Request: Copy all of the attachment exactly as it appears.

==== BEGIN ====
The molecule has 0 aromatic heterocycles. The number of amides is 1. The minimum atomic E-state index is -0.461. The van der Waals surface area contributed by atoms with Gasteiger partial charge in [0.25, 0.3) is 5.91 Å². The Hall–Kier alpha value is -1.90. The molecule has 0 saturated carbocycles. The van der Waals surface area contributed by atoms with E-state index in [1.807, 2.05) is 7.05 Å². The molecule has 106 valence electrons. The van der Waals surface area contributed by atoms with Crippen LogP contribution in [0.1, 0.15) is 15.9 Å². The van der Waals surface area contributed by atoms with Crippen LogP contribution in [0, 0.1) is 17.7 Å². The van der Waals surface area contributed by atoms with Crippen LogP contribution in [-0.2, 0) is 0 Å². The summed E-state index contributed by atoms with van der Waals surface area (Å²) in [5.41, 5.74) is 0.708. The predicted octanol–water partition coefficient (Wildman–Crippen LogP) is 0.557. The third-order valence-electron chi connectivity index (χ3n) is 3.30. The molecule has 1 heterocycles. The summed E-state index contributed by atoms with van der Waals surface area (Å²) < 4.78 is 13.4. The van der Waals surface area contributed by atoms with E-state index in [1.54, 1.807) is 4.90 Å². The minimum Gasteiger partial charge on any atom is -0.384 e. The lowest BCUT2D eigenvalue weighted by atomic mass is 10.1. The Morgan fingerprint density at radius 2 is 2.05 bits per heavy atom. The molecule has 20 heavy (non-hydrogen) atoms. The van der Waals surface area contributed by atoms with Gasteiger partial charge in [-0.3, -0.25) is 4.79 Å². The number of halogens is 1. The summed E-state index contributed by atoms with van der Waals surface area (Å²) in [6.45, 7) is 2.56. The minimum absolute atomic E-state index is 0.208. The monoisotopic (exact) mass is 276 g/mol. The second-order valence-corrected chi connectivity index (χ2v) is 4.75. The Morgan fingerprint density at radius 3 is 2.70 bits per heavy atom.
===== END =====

The molecule has 0 aromatic heterocycles. The number of amides is 1. The minimum atomic E-state index is -0.461. The van der Waals surface area contributed by atoms with Gasteiger partial charge in [0.25, 0.3) is 5.91 Å². The Hall–Kier alpha value is -1.90. The molecule has 0 saturated carbocycles. The van der Waals surface area contributed by atoms with E-state index in [1.807, 2.05) is 7.05 Å². The molecule has 106 valence electrons. The van der Waals surface area contributed by atoms with Crippen LogP contribution in [0.1, 0.15) is 15.9 Å². The van der Waals surface area contributed by atoms with Crippen LogP contribution in [0, 0.1) is 17.7 Å². The van der Waals surface area contributed by atoms with Crippen LogP contribution in [-0.2, 0) is 0 Å². The summed E-state index contributed by atoms with van der Waals surface area (Å²) in [5.41, 5.74) is 0.708. The predicted octanol–water partition coefficient (Wildman–Crippen LogP) is 0.557. The third-order valence-electron chi connectivity index (χ3n) is 3.30. The molecule has 1 heterocycles. The summed E-state index contributed by atoms with van der Waals surface area (Å²) < 4.78 is 13.4. The van der Waals surface area contributed by atoms with E-state index in [1.54, 1.807) is 4.90 Å². The minimum Gasteiger partial charge on any atom is -0.384 e. The lowest BCUT2D eigenvalue weighted by atomic mass is 10.1. The Morgan fingerprint density at radius 2 is 2.05 bits per heavy atom. The molecule has 20 heavy (non-hydrogen) atoms. The van der Waals surface area contributed by atoms with Gasteiger partial charge in [-0.3, -0.25) is 4.79 Å². The number of halogens is 1. The summed E-state index contributed by atoms with van der Waals surface area (Å²) in [6.45, 7) is 2.56. The minimum absolute atomic E-state index is 0.208. The monoisotopic (exact) mass is 276 g/mol. The second-order valence-corrected chi connectivity index (χ2v) is 4.75. The Morgan fingerprint density at radius 3 is 2.70 bits per heavy atom.